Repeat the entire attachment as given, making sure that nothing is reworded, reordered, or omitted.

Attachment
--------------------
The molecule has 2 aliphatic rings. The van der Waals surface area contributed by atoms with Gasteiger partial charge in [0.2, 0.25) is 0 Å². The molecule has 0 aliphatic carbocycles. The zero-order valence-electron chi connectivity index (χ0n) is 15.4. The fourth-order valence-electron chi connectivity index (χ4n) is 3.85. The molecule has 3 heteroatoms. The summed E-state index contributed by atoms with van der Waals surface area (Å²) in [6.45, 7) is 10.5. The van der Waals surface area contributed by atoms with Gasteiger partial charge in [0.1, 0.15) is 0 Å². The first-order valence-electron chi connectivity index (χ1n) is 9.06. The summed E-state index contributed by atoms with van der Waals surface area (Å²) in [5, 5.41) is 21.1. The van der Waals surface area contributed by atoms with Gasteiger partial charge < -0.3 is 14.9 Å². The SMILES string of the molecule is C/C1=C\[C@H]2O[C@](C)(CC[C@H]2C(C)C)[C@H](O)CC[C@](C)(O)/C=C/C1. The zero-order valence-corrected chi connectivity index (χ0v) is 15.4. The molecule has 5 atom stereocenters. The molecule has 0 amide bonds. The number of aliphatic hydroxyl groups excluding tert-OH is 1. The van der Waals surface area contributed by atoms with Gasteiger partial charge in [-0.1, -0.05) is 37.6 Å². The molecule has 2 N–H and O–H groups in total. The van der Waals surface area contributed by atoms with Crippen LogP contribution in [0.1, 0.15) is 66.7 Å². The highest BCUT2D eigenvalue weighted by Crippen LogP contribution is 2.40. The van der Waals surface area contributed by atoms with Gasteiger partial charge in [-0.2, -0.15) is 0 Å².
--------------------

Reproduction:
The molecule has 2 aliphatic rings. The van der Waals surface area contributed by atoms with Gasteiger partial charge in [0.2, 0.25) is 0 Å². The molecule has 0 aliphatic carbocycles. The zero-order valence-electron chi connectivity index (χ0n) is 15.4. The fourth-order valence-electron chi connectivity index (χ4n) is 3.85. The molecule has 3 heteroatoms. The summed E-state index contributed by atoms with van der Waals surface area (Å²) in [6.45, 7) is 10.5. The van der Waals surface area contributed by atoms with Gasteiger partial charge in [0.1, 0.15) is 0 Å². The first-order valence-electron chi connectivity index (χ1n) is 9.06. The summed E-state index contributed by atoms with van der Waals surface area (Å²) in [5, 5.41) is 21.1. The van der Waals surface area contributed by atoms with Gasteiger partial charge < -0.3 is 14.9 Å². The SMILES string of the molecule is C/C1=C\[C@H]2O[C@](C)(CC[C@H]2C(C)C)[C@H](O)CC[C@](C)(O)/C=C/C1. The zero-order valence-corrected chi connectivity index (χ0v) is 15.4. The molecule has 5 atom stereocenters. The molecule has 0 amide bonds. The number of aliphatic hydroxyl groups excluding tert-OH is 1. The van der Waals surface area contributed by atoms with Gasteiger partial charge in [-0.1, -0.05) is 37.6 Å². The molecule has 2 N–H and O–H groups in total. The van der Waals surface area contributed by atoms with Crippen LogP contribution in [0.1, 0.15) is 66.7 Å². The highest BCUT2D eigenvalue weighted by Crippen LogP contribution is 2.40. The van der Waals surface area contributed by atoms with Gasteiger partial charge in [-0.2, -0.15) is 0 Å².